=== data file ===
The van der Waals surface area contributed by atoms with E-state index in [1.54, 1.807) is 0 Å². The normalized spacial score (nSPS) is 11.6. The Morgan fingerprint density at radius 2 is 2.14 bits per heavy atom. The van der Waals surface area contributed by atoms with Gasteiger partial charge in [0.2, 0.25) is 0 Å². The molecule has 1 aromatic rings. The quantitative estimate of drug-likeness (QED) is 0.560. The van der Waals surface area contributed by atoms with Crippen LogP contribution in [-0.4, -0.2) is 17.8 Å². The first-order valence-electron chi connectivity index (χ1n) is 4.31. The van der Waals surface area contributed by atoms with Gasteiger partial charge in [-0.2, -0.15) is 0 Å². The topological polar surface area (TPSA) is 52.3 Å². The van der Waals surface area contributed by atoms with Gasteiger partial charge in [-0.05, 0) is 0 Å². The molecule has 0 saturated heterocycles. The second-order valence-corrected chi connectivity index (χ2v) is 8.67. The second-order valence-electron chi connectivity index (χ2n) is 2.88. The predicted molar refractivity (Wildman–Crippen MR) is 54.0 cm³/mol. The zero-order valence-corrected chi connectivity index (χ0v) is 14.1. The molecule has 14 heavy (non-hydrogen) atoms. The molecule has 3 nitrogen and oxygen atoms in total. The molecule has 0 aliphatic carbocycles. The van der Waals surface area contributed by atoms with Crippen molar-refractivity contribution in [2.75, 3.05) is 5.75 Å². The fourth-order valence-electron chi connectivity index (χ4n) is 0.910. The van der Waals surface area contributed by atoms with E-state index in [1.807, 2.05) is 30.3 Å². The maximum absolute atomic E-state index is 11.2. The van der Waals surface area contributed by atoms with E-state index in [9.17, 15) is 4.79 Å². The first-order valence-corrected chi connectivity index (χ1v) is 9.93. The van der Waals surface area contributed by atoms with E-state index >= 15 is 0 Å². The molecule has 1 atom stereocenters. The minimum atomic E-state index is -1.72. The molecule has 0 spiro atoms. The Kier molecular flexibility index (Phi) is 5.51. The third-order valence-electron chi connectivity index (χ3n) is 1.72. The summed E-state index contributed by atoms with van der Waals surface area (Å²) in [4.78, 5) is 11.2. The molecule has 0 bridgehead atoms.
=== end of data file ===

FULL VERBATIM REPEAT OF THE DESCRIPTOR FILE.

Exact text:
The van der Waals surface area contributed by atoms with E-state index in [1.54, 1.807) is 0 Å². The normalized spacial score (nSPS) is 11.6. The Morgan fingerprint density at radius 2 is 2.14 bits per heavy atom. The van der Waals surface area contributed by atoms with Gasteiger partial charge in [0.2, 0.25) is 0 Å². The molecule has 1 aromatic rings. The quantitative estimate of drug-likeness (QED) is 0.560. The van der Waals surface area contributed by atoms with Crippen LogP contribution in [-0.4, -0.2) is 17.8 Å². The first-order valence-electron chi connectivity index (χ1n) is 4.31. The van der Waals surface area contributed by atoms with Gasteiger partial charge in [-0.2, -0.15) is 0 Å². The topological polar surface area (TPSA) is 52.3 Å². The van der Waals surface area contributed by atoms with Gasteiger partial charge in [-0.05, 0) is 0 Å². The molecule has 0 saturated heterocycles. The second-order valence-corrected chi connectivity index (χ2v) is 8.67. The second-order valence-electron chi connectivity index (χ2n) is 2.88. The predicted molar refractivity (Wildman–Crippen MR) is 54.0 cm³/mol. The zero-order valence-corrected chi connectivity index (χ0v) is 14.1. The molecule has 14 heavy (non-hydrogen) atoms. The molecule has 3 nitrogen and oxygen atoms in total. The molecule has 0 aliphatic carbocycles. The van der Waals surface area contributed by atoms with Crippen molar-refractivity contribution in [2.75, 3.05) is 5.75 Å². The fourth-order valence-electron chi connectivity index (χ4n) is 0.910. The van der Waals surface area contributed by atoms with E-state index in [1.807, 2.05) is 30.3 Å². The maximum absolute atomic E-state index is 11.2. The van der Waals surface area contributed by atoms with E-state index in [9.17, 15) is 4.79 Å². The first-order valence-corrected chi connectivity index (χ1v) is 9.93. The van der Waals surface area contributed by atoms with E-state index >= 15 is 0 Å². The molecule has 1 atom stereocenters. The minimum atomic E-state index is -1.72. The molecule has 0 spiro atoms. The Kier molecular flexibility index (Phi) is 5.51. The third-order valence-electron chi connectivity index (χ3n) is 1.72. The summed E-state index contributed by atoms with van der Waals surface area (Å²) in [4.78, 5) is 11.2. The molecule has 0 bridgehead atoms.